Scottish politics has been increasingly divided since the 2014 independence referendum

Scottish politics has been increasingly divided since the 2014 independence referendum


He added: “I don't see Labour offering a Section 30 order. I know the Conservatives will probably want to warn about uncertainty, pointing to Kezia Dugdale voting for the SNP and Labour MSPs flirting with having another referendum.

“Their play will be the only people who will stand up for the Union is the Conservative Party. In reality, I think if Keir Starmer wins in Scotland, which is fairly likely looking at the polling, that itself kills off the argument for a second referendum.”

Harris also argued that Labour were in a stronger position but caveated the claim by pointing out it must not fall into a trap on buckling to nationalists.

The 60-year-old said: Labour is the only party that's structured in such a way, such as in terms of geographical support across Scotland, that can consign the SNP back into their box and eliminate the prospect of independence.”

He added: “But there is a big caveat. It has to be a Labour Party resurgence by a Labour Party that doesn't give an inch on an independence referendum. As soon as Labour Party people start saying, 'Oh, well, yes, there could be a referendum at some point in the future', it sends the SNP running again'. They've really got to learn from their own mistakes, which go back decades, back to pre-devolution days. They've got to ditch the constitutional question altogether and they've got to discipline themselves.

“Labour wants people to talk about something other than the constitution. Whether that's possible or not, I don't know. But the one thing that is going to get people talking about the Constitution again, is raising the prospect of that there might well be another referendum at some point and they should avoid that completely.”

Harris also welcomed Scottish Labour leader Anas Sarwar’s slogan to vote for a Government rather than a protest and suggested Labour could win over soft independence supporters.

However, the former Vote Leave campaigner also extended an olive branch to Tory MPs and MSPs, saying: “Conservatives in Holyrood do a good job opposing this Government. The Labour Party, under Anas Sarwar, spends a lot of time attacking the Conservatives in Scotland. I think this is a bad idea and both he and Douglas Ross should be singing from the same hymn sheet when it comes to attacking the SNP.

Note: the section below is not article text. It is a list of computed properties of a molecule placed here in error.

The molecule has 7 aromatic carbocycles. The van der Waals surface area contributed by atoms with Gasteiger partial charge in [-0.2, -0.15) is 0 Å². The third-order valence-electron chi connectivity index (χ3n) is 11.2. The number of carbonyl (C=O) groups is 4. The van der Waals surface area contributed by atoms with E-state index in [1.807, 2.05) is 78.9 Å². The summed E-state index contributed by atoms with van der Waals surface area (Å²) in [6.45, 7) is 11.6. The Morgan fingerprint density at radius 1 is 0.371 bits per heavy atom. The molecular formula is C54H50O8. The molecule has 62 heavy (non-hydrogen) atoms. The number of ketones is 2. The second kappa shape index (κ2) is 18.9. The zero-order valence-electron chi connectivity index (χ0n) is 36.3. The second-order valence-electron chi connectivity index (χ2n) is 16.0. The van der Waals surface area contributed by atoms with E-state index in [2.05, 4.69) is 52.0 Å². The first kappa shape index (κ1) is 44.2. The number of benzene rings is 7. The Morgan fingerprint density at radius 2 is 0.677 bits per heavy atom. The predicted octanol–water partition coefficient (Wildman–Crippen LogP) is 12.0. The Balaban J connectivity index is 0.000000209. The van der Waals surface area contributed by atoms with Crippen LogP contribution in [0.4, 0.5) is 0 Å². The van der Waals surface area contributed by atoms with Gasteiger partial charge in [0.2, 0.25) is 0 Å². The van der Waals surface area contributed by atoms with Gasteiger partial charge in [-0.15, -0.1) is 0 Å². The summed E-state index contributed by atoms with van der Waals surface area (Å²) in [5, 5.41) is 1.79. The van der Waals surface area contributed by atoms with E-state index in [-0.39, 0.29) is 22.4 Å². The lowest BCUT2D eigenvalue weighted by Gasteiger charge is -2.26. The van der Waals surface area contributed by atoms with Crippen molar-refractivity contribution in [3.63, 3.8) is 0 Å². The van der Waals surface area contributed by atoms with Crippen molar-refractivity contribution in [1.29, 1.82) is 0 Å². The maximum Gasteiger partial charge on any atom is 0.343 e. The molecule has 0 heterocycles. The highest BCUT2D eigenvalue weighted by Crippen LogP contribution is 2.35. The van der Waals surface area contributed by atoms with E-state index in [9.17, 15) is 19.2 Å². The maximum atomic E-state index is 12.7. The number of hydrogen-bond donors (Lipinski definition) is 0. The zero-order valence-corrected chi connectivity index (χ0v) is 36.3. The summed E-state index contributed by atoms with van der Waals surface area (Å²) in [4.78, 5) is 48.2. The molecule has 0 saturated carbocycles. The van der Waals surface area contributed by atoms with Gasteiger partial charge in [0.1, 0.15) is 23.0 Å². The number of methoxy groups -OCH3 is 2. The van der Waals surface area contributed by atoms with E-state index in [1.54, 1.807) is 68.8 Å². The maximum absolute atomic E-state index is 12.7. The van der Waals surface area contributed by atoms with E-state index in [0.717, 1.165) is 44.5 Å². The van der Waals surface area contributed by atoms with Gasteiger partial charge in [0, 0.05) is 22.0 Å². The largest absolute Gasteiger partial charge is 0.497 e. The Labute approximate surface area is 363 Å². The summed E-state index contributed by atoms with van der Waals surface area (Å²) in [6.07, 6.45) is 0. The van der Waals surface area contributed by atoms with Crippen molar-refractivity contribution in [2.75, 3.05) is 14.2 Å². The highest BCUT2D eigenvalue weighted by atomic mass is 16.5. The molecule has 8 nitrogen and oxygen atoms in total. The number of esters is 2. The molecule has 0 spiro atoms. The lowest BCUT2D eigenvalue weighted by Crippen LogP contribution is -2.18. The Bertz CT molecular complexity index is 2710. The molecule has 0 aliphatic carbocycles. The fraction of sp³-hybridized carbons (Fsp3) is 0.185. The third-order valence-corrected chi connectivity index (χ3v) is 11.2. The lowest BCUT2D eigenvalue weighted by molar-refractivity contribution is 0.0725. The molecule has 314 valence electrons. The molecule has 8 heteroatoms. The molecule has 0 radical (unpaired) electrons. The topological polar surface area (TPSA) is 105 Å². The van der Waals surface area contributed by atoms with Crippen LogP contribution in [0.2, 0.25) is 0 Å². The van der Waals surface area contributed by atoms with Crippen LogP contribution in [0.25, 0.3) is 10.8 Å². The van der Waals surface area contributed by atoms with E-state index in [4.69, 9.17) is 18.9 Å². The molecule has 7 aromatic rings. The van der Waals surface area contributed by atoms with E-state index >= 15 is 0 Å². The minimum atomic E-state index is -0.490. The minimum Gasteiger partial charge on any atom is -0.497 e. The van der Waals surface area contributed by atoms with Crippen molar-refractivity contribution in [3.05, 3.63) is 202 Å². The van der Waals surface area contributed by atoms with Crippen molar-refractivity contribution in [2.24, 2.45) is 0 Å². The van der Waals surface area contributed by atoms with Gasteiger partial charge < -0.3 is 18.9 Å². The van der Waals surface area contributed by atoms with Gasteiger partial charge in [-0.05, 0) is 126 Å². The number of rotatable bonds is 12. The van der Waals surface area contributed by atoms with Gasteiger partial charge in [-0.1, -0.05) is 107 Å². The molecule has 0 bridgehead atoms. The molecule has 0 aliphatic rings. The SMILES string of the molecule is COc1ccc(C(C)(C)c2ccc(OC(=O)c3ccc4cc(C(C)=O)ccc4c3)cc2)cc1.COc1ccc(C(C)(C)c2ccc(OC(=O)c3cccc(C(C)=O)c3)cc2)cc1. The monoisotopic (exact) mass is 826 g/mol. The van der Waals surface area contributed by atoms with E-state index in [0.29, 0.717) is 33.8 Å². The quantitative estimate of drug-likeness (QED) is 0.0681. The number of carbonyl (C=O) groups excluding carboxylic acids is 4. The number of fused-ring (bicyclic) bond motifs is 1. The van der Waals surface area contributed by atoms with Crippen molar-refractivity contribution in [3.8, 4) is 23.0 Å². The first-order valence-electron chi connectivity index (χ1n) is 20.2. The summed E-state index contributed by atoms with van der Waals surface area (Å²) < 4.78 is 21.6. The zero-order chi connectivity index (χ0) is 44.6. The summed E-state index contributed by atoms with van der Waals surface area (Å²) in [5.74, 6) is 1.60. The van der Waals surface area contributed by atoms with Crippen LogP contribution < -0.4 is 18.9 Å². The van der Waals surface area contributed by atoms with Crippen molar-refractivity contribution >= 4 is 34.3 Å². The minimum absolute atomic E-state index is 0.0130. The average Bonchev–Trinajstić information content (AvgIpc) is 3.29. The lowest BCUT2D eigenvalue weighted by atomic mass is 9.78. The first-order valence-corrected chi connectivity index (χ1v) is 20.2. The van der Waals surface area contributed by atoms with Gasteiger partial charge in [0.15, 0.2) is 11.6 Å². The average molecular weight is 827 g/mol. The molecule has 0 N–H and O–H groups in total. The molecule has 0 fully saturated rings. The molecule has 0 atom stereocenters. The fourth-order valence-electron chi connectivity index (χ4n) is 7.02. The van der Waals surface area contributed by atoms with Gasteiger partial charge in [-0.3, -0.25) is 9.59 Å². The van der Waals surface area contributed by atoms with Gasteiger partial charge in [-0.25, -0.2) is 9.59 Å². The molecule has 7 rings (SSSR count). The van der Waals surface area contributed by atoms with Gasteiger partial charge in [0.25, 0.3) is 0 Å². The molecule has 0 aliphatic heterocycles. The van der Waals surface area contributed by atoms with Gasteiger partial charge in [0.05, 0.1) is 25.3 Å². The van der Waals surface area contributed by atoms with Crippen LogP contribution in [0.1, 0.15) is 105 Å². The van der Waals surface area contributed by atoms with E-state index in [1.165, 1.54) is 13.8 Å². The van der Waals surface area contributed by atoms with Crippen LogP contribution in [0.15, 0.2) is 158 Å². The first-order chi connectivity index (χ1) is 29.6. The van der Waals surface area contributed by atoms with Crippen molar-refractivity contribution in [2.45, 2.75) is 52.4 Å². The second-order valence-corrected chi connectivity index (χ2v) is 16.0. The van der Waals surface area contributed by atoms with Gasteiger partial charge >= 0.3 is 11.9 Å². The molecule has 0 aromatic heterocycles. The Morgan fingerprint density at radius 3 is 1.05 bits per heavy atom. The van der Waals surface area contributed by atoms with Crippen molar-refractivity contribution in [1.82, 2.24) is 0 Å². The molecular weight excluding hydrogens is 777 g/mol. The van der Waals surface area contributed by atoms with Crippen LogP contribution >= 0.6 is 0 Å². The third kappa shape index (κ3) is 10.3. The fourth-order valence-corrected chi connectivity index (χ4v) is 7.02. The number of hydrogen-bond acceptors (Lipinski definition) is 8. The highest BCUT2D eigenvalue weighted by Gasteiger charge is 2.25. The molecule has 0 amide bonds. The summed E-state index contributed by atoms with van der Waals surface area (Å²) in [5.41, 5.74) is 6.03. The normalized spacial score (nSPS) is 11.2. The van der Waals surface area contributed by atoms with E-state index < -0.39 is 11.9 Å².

“There are very few Conservative seats that Labour can realistically win in Scotland. It would help Labour if the Conservatives could hang on to the seats it has in Scotland. That sounds a bit counter-intuitive as it's the Tories that Labour will have to displace in the UK. But if the polls are correct then it doesn't that they came to intuitive senses. It's the Tories that Labour have to displace throughout the UK. But if the polls are correct, then it doesn't seem a dozen seats in Scotland will make a difference to a Labour majority.

“It would be better for Labour in the long-term, culturally, politically, if the SNP are utterly defenestrated at the general election. The Tories can play a part in that. The Tories are chomping at the heels of SNP MPs in North East Scotland in particular and Labour should be wishing them well in that.

Former First Minister and leader of the Alba Party Alex Salmond campaigns at Stirling Castle

Former First Minister and leader of the Alba Party Alex Salmond campaigns at Stirling Castle


“They can't explicitly say that because the Constitution prevents any Labour Party member from advocating support for any party other than Labour but they could just acknowledge that for many Scots it's the Union that is their priority.”

However, both Thomson and Harris appeared confident Unionist voters would also look to tactically vote in a bigger blow to the SNP.

Tactical voting helped Deputy Scottish Labour leader Jackie Baillie return to Holyrood in 2021 with a slightly larger majority in Dumbarton.

It also seemingly ensured Scottish Tories made inroads in 2017, particularly in the North East where Conservatives retain strong levels of support.

But it could still get worse for the SNP as Alba remains undecided about whether or not it will stand candidates in constituencies at the 2026 Holyrood elections.

Hanvey said: “I can't really speculate on that because that's a decision for our membership. It really depends, is the answer. If we've still got a rudderless, directionless SNP leadership going into the election, and it's clear that they're not going to do anything serious about independence, then that would be one consideration.

“If we had a renewed and revamped SNP who were willing to work across the movement and engage with their former colleagues in Alba then that would be a very different complexion on the approach that we would take and that would be my preferred option. I want to continue to work with my friends and colleagues in the SNP to deliver independence.”

Hanvey conceded Alba rise’s has not been as rapid as he would like but the nationalist party is building strongly going into the next Scottish Parliament Election, with defections from the Kirkcaldy & Cowdenbeath MP, East Lothian MP Kenny MacAskill and Edinburgh Eastern MSP Ash Regan.

Other defections have been seen at a local council level and former candidate Steve Chisholm switching support to Alba.

GB News approached the SNP, Scottish Greens and Scottish Liberal Democrats for comment.